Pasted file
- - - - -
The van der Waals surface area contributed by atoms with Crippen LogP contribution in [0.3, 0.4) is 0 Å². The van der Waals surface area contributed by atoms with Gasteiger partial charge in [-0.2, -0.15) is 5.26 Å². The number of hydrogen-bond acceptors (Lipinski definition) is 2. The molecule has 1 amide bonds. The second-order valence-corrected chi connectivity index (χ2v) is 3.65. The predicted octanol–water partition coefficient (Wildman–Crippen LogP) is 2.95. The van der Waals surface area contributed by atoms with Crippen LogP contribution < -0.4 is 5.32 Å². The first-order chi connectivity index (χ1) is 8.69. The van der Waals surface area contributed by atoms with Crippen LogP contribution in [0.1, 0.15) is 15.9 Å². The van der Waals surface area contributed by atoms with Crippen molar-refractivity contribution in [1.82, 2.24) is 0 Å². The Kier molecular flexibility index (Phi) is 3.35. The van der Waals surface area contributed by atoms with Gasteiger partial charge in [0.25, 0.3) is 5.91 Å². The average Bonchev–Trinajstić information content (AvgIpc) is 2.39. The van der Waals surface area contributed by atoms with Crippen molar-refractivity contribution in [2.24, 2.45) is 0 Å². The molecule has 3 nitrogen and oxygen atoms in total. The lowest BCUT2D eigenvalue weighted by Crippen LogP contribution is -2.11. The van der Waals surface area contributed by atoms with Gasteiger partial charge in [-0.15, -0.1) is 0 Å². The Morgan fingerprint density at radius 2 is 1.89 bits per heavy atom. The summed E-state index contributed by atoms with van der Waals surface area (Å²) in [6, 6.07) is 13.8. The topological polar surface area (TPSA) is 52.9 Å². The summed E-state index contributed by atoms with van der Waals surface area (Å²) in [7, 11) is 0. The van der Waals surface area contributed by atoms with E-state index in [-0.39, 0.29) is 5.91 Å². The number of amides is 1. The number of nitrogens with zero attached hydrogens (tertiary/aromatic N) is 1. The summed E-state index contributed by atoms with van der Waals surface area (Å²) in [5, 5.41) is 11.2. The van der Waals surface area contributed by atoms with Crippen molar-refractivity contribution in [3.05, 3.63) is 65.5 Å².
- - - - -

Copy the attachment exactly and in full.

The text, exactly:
The van der Waals surface area contributed by atoms with Crippen LogP contribution in [0.3, 0.4) is 0 Å². The van der Waals surface area contributed by atoms with Gasteiger partial charge in [-0.2, -0.15) is 5.26 Å². The number of hydrogen-bond acceptors (Lipinski definition) is 2. The molecule has 1 amide bonds. The second-order valence-corrected chi connectivity index (χ2v) is 3.65. The predicted octanol–water partition coefficient (Wildman–Crippen LogP) is 2.95. The van der Waals surface area contributed by atoms with Crippen LogP contribution < -0.4 is 5.32 Å². The first-order chi connectivity index (χ1) is 8.69. The van der Waals surface area contributed by atoms with Crippen LogP contribution in [0.1, 0.15) is 15.9 Å². The van der Waals surface area contributed by atoms with Crippen molar-refractivity contribution in [1.82, 2.24) is 0 Å². The Kier molecular flexibility index (Phi) is 3.35. The van der Waals surface area contributed by atoms with Gasteiger partial charge in [0.25, 0.3) is 5.91 Å². The average Bonchev–Trinajstić information content (AvgIpc) is 2.39. The van der Waals surface area contributed by atoms with Crippen molar-refractivity contribution in [2.24, 2.45) is 0 Å². The molecule has 3 nitrogen and oxygen atoms in total. The lowest BCUT2D eigenvalue weighted by Crippen LogP contribution is -2.11. The van der Waals surface area contributed by atoms with Gasteiger partial charge in [-0.15, -0.1) is 0 Å². The Morgan fingerprint density at radius 2 is 1.89 bits per heavy atom. The summed E-state index contributed by atoms with van der Waals surface area (Å²) in [6, 6.07) is 13.8. The topological polar surface area (TPSA) is 52.9 Å². The summed E-state index contributed by atoms with van der Waals surface area (Å²) in [7, 11) is 0. The van der Waals surface area contributed by atoms with E-state index in [-0.39, 0.29) is 5.91 Å². The number of amides is 1. The number of nitrogens with zero attached hydrogens (tertiary/aromatic N) is 1. The summed E-state index contributed by atoms with van der Waals surface area (Å²) in [5, 5.41) is 11.2. The van der Waals surface area contributed by atoms with Crippen molar-refractivity contribution in [3.05, 3.63) is 65.5 Å².